(Medical Xpress)—Richard Wrangham, a primatology professor at Harvard University, in a speech given to an audience at this year's American Association for the Advancement of Science meeting, advocated that changes be made to how calories are shown on food labels. He said that the current method doesn't count the calories in fiber or take into account how much energy the body uses to break down foods. This he said, means consumers aren't getting accurate information.
The current method of calculating caloric content for food is based on a system devised by chemist Wilbur Olin Atwater, over a century ago. He assigned carbohydrates and proteins an average of 4 kilocalories per gram, and fat 9 kilocalories per gram. Because he assumed fiber was passed through the body undigested, no calories were assigned to them. Modern food processors use these simple guidelines to create the caloric values they stamp on packaging. Wrangham says the system is flawed though, because fiber is digested by the body to some extent and thus does provide calories. In addition, he notes that the Atwater system doesn't take into account how much energy the body burns as it digests different foods, which is wrong, because raw food takes more energy to digest than cooked food. The end result, he said, means that customers are relying on labels that could be wrong by as much as 25 percent. Consumers rely on packaging information when making food choices, he noted, and quite often that information is not just misleading, but wrong.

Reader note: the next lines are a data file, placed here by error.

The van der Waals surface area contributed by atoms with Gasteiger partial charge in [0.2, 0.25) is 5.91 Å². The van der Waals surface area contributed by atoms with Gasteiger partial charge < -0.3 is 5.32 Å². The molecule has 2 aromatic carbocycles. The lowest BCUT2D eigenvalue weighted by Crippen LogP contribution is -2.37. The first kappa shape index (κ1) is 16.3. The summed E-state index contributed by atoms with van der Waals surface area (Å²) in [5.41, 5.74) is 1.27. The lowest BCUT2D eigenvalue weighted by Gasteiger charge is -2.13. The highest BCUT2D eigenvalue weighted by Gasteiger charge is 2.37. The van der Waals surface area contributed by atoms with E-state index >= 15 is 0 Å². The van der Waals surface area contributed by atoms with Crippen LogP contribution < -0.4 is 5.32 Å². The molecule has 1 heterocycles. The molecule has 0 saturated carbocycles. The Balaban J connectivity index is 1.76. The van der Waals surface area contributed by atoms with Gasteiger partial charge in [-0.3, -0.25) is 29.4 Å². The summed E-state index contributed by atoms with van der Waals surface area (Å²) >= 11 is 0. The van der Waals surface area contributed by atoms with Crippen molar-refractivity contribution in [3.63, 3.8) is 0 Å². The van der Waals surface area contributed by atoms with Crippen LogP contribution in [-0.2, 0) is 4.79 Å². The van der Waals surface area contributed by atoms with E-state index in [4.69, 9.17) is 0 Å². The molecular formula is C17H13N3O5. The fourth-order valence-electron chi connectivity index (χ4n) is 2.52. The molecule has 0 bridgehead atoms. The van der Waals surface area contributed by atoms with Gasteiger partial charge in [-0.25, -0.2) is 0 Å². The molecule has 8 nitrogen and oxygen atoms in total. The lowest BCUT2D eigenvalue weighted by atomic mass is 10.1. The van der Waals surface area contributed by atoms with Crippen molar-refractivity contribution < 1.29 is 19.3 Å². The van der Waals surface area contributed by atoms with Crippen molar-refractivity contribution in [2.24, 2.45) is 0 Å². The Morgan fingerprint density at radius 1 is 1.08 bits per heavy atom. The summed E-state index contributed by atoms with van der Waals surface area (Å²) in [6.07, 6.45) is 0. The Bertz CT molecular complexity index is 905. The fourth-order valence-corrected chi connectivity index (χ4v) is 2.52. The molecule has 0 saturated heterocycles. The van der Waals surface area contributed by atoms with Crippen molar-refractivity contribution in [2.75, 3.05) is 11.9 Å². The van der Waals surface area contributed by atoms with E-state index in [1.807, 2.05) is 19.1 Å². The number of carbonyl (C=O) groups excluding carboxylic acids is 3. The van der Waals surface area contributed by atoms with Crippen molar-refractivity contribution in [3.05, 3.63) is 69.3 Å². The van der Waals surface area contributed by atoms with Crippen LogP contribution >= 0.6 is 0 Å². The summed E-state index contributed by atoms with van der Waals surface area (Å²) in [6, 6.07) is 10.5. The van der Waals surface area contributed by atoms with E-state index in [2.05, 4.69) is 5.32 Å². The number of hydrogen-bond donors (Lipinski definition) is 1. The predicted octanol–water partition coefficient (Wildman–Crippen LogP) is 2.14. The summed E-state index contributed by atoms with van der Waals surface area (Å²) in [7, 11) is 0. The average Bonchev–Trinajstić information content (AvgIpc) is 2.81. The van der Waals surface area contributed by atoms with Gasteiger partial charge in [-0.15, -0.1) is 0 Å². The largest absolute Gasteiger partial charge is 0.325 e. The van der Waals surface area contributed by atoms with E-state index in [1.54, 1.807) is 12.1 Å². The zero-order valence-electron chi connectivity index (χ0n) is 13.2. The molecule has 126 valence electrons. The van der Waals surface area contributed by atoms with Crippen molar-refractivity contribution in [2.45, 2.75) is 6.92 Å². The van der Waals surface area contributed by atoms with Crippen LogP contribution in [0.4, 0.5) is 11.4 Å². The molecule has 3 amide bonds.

Wrangham's speech was backed up by the head of Leatherhead Food Research, Professor Martin Wickham, who said that changing food labeling to more accurately represent actual caloric content is an urgent issue because it's very important.
Unlike carbohydrates, proteins and fat, fiber, cannot be assigned a single number to calculate how many calories it contains, because different types of fiber have different amounts of calories. Thus, efforts to force food processors to add such labeling would require complex formulations that may or may not be any more accurate than current models. This is because no one has worked out a way to estimate the caloric content of different fibers or to describe how many calories are burned in the process of digesting food. Eating a single serving of raw green beans, for example, should actually count less than eating one that has been cooked. The body has to work harder to process raw foods, which is why dieters turn to them for fast weight loss.
Wrangham concluded his talk by urging food processors to update their calculation methods, though it's doubtful few if any will heed his request without pressure from governmental agencies.
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